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Old December 7th, 2009, 10:02 PM   #1 (permalink)
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Dentists and "root scaling"...do they push this on everyone now ?

Just curious, I've had to find a new dentist recently as mine has decided to take months off to go ride his Harley everytime I need him

About 9 years ago I went to a new dentist because his office was next door to my work place and they took my insurance...first visit I was told you need deep root scaling done - so, ok...after 90 of unpleasant pain they told me to come back in a week for the second round - wtf ?! Then I get the bill after the insurance payment - ouch. So fast forward to last month, I find a local dentist (after my old dentist was again, riding thru the southwest on his Hog) and during the first visit I have xrays and I'm told I need this root scaling again and "we'll check to see if your insurance covers that"...so long, schedule your appoint at the desk" - no cleaning or exam, nothing.

I get the feeling this root scaling is a total scam and keeps those dental hygienists busy and billable....any one got the low down on this ?

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Old December 7th, 2009, 10:21 PM   #2 (permalink)
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Hey, maybe the dentist is behind in his bike payments. Root planeing or scaling can be long task. Its often done in steps, like 1/4 or 1/6 of the teeth at one time.

If you really need root scaling, you have a build up of scale below the gum line. This might indicate a more serious problem or a type of gum disease.

Get a second opinion....maybe see a perodonist.

Disclaimer: I am not an oral health professional...just married to one.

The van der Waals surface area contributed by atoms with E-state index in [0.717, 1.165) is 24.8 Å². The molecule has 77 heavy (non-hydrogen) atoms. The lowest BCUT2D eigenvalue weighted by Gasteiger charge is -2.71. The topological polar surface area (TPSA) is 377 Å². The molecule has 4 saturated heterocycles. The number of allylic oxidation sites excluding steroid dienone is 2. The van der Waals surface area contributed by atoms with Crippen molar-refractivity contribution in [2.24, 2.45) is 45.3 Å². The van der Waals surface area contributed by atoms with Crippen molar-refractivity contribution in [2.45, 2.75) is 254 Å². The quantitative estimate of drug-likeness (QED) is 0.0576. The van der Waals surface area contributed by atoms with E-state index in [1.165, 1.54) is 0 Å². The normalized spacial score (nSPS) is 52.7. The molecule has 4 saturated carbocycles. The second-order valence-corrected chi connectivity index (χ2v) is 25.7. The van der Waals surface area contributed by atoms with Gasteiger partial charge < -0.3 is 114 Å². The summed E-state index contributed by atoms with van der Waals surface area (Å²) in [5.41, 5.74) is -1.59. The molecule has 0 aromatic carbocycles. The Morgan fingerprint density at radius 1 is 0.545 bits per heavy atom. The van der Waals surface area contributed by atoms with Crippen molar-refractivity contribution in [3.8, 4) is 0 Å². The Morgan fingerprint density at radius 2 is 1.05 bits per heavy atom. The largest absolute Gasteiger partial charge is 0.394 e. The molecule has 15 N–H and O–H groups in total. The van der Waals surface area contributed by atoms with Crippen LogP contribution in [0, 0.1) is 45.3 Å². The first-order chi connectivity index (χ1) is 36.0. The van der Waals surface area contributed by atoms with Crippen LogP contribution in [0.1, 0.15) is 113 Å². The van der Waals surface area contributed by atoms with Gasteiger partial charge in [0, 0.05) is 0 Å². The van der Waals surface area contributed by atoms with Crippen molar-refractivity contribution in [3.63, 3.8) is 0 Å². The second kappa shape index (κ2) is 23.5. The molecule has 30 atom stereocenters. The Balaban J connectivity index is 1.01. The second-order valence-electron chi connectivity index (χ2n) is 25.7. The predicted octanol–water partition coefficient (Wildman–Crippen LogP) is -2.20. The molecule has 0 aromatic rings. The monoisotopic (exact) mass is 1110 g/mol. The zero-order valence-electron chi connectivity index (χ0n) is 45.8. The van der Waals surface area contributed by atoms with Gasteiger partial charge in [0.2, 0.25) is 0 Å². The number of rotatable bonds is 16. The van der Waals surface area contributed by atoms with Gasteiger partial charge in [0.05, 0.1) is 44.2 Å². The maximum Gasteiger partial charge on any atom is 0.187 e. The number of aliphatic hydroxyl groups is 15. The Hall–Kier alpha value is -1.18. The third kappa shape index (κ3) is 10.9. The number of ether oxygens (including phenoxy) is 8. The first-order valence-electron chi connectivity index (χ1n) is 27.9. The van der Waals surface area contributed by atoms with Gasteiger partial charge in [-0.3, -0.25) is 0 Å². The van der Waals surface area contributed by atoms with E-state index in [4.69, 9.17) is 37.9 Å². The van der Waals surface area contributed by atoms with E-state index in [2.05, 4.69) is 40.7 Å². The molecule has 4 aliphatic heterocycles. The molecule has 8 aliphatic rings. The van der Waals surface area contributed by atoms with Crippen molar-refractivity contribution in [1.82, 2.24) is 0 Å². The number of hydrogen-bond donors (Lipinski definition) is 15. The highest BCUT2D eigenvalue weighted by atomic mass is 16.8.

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Old December 7th, 2009, 10:35 PM   #3 (permalink)
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I told my dentist right from the start that I have no insurance (little white lie) and that if he does anything that's not necessary he'd have to be willing to give me at least 120 days grace.

I have no problems with b/s procedures or charges from my dentist.
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Old December 7th, 2009, 11:35 PM   #4 (permalink)
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Man, root scaling is great!! Got to do it!

How are we gonna keep Mr. Paul Reed Smith in business in ya'll keep bashing dentists!!

:^)

What is root scaling?
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Old December 8th, 2009, 12:01 AM   #5 (permalink)
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I was afraid it was a scam the first time they blind-sided me, so I took off and didn't go back to a dentist for a couple of years. However, when talked to my wife about it, she said they measured her and then told her that she didn't need it. So if they're recommending it for some people, but not others (in the same family, with the same insurance) I tend to think it isn't a scam.

Fast forward a few years and I've moved and have a new friend...who happens to be a dentist. One night after a few beers I ask him about that. "Is that like the undercoating on my car?" He said that it's just a fairly new technique, and that a lot of dentists are just coming around to it, which is why it seems to be coming at you out of the blue.
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Old December 8th, 2009, 12:13 AM   #6 (permalink)